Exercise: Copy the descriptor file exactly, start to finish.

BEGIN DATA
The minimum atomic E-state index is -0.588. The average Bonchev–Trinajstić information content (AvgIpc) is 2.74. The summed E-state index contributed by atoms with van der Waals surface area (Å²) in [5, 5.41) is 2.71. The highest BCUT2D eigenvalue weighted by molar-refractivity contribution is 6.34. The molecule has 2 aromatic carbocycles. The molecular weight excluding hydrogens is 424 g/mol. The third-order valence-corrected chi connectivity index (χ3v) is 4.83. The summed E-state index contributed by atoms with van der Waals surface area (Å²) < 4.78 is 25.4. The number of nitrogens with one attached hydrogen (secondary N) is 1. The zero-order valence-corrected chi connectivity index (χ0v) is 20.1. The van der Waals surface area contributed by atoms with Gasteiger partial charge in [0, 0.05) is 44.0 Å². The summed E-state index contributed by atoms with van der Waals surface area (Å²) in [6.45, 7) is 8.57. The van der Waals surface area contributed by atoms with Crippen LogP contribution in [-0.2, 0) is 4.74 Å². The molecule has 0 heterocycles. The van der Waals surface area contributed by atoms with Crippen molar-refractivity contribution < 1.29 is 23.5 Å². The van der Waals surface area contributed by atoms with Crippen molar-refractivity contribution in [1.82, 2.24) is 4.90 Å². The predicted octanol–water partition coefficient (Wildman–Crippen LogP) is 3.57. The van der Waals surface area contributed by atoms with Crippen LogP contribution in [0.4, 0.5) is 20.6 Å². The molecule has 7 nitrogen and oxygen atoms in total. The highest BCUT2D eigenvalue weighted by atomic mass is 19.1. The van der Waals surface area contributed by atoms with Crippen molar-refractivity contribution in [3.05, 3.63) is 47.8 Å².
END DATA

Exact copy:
The minimum atomic E-state index is -0.588. The average Bonchev–Trinajstić information content (AvgIpc) is 2.74. The summed E-state index contributed by atoms with van der Waals surface area (Å²) in [5, 5.41) is 2.71. The highest BCUT2D eigenvalue weighted by molar-refractivity contribution is 6.34. The molecule has 2 aromatic carbocycles. The molecular weight excluding hydrogens is 424 g/mol. The third-order valence-corrected chi connectivity index (χ3v) is 4.83. The summed E-state index contributed by atoms with van der Waals surface area (Å²) < 4.78 is 25.4. The number of nitrogens with one attached hydrogen (secondary N) is 1. The zero-order valence-corrected chi connectivity index (χ0v) is 20.1. The van der Waals surface area contributed by atoms with Gasteiger partial charge in [0, 0.05) is 44.0 Å². The summed E-state index contributed by atoms with van der Waals surface area (Å²) in [6.45, 7) is 8.57. The van der Waals surface area contributed by atoms with Crippen LogP contribution in [-0.2, 0) is 4.74 Å². The molecule has 0 heterocycles. The van der Waals surface area contributed by atoms with Crippen molar-refractivity contribution < 1.29 is 23.5 Å². The van der Waals surface area contributed by atoms with Crippen molar-refractivity contribution in [1.82, 2.24) is 4.90 Å². The predicted octanol–water partition coefficient (Wildman–Crippen LogP) is 3.57. The van der Waals surface area contributed by atoms with Crippen LogP contribution in [0.4, 0.5) is 20.6 Å². The molecule has 7 nitrogen and oxygen atoms in total. The highest BCUT2D eigenvalue weighted by atomic mass is 19.1. The van der Waals surface area contributed by atoms with Crippen molar-refractivity contribution in [3.05, 3.63) is 47.8 Å².